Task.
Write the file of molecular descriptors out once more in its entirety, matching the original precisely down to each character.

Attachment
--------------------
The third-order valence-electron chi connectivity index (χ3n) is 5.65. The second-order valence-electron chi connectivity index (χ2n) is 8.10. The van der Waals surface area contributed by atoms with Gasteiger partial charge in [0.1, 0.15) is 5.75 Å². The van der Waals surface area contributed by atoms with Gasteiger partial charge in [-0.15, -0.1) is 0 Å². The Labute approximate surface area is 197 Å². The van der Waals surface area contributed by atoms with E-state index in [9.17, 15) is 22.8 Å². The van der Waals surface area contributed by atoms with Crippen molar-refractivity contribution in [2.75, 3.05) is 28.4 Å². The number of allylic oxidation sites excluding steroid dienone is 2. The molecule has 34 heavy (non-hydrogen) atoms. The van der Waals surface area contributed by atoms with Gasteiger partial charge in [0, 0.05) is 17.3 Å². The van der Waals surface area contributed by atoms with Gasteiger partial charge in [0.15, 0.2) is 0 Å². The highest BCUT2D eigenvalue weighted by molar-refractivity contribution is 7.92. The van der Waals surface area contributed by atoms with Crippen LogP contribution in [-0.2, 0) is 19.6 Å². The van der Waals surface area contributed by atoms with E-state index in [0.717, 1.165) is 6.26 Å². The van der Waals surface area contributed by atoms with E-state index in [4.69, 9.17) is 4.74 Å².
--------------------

The third-order valence-electron chi connectivity index (χ3n) is 5.65. The second-order valence-electron chi connectivity index (χ2n) is 8.10. The van der Waals surface area contributed by atoms with Gasteiger partial charge in [0.1, 0.15) is 5.75 Å². The van der Waals surface area contributed by atoms with Gasteiger partial charge in [-0.15, -0.1) is 0 Å². The Labute approximate surface area is 197 Å². The van der Waals surface area contributed by atoms with E-state index in [9.17, 15) is 22.8 Å². The van der Waals surface area contributed by atoms with Crippen molar-refractivity contribution in [2.75, 3.05) is 28.4 Å². The number of allylic oxidation sites excluding steroid dienone is 2. The molecule has 34 heavy (non-hydrogen) atoms. The van der Waals surface area contributed by atoms with Gasteiger partial charge in [0, 0.05) is 17.3 Å². The van der Waals surface area contributed by atoms with Gasteiger partial charge in [0.15, 0.2) is 0 Å². The highest BCUT2D eigenvalue weighted by molar-refractivity contribution is 7.92. The van der Waals surface area contributed by atoms with Crippen LogP contribution in [-0.2, 0) is 19.6 Å². The van der Waals surface area contributed by atoms with E-state index in [0.717, 1.165) is 6.26 Å². The van der Waals surface area contributed by atoms with E-state index in [4.69, 9.17) is 4.74 Å².